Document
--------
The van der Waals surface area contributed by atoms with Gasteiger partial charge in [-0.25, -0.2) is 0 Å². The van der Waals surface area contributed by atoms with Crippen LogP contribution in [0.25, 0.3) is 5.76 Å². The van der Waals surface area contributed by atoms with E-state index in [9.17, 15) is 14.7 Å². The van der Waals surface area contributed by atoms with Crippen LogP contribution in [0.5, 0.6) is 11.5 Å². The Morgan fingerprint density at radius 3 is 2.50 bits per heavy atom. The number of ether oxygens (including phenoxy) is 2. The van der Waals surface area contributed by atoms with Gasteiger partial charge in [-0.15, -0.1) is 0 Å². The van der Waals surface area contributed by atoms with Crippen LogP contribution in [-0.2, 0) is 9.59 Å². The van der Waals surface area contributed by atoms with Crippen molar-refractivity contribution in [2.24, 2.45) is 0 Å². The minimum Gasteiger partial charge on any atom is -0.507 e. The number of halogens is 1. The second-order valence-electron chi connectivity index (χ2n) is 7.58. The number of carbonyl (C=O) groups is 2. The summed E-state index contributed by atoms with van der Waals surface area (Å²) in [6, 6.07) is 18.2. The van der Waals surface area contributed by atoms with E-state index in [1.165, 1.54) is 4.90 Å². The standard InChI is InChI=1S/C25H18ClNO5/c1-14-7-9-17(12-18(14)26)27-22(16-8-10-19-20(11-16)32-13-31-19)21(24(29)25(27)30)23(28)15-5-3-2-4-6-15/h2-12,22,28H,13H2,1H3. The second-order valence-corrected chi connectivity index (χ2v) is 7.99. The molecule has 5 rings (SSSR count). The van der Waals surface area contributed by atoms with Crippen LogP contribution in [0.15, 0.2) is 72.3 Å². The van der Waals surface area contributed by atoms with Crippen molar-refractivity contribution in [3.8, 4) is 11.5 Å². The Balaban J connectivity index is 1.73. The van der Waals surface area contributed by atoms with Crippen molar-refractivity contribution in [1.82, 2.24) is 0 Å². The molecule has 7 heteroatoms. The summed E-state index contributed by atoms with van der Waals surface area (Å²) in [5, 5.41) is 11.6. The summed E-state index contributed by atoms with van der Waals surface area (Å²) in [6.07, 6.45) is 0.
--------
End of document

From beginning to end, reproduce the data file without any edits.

The van der Waals surface area contributed by atoms with Gasteiger partial charge in [-0.25, -0.2) is 0 Å². The van der Waals surface area contributed by atoms with Crippen LogP contribution in [0.25, 0.3) is 5.76 Å². The van der Waals surface area contributed by atoms with E-state index in [9.17, 15) is 14.7 Å². The van der Waals surface area contributed by atoms with Crippen LogP contribution in [0.5, 0.6) is 11.5 Å². The Morgan fingerprint density at radius 3 is 2.50 bits per heavy atom. The number of ether oxygens (including phenoxy) is 2. The van der Waals surface area contributed by atoms with Gasteiger partial charge in [-0.15, -0.1) is 0 Å². The van der Waals surface area contributed by atoms with Crippen LogP contribution in [-0.2, 0) is 9.59 Å². The van der Waals surface area contributed by atoms with Crippen molar-refractivity contribution in [2.24, 2.45) is 0 Å². The minimum Gasteiger partial charge on any atom is -0.507 e. The number of halogens is 1. The second-order valence-electron chi connectivity index (χ2n) is 7.58. The number of carbonyl (C=O) groups is 2. The summed E-state index contributed by atoms with van der Waals surface area (Å²) in [6, 6.07) is 18.2. The van der Waals surface area contributed by atoms with E-state index in [1.165, 1.54) is 4.90 Å². The standard InChI is InChI=1S/C25H18ClNO5/c1-14-7-9-17(12-18(14)26)27-22(16-8-10-19-20(11-16)32-13-31-19)21(24(29)25(27)30)23(28)15-5-3-2-4-6-15/h2-12,22,28H,13H2,1H3. The second-order valence-corrected chi connectivity index (χ2v) is 7.99. The molecule has 5 rings (SSSR count). The van der Waals surface area contributed by atoms with Crippen LogP contribution in [0.15, 0.2) is 72.3 Å². The van der Waals surface area contributed by atoms with Crippen molar-refractivity contribution in [3.8, 4) is 11.5 Å². The Balaban J connectivity index is 1.73. The van der Waals surface area contributed by atoms with Crippen molar-refractivity contribution in [1.82, 2.24) is 0 Å². The molecule has 7 heteroatoms. The summed E-state index contributed by atoms with van der Waals surface area (Å²) in [5, 5.41) is 11.6. The summed E-state index contributed by atoms with van der Waals surface area (Å²) in [6.07, 6.45) is 0.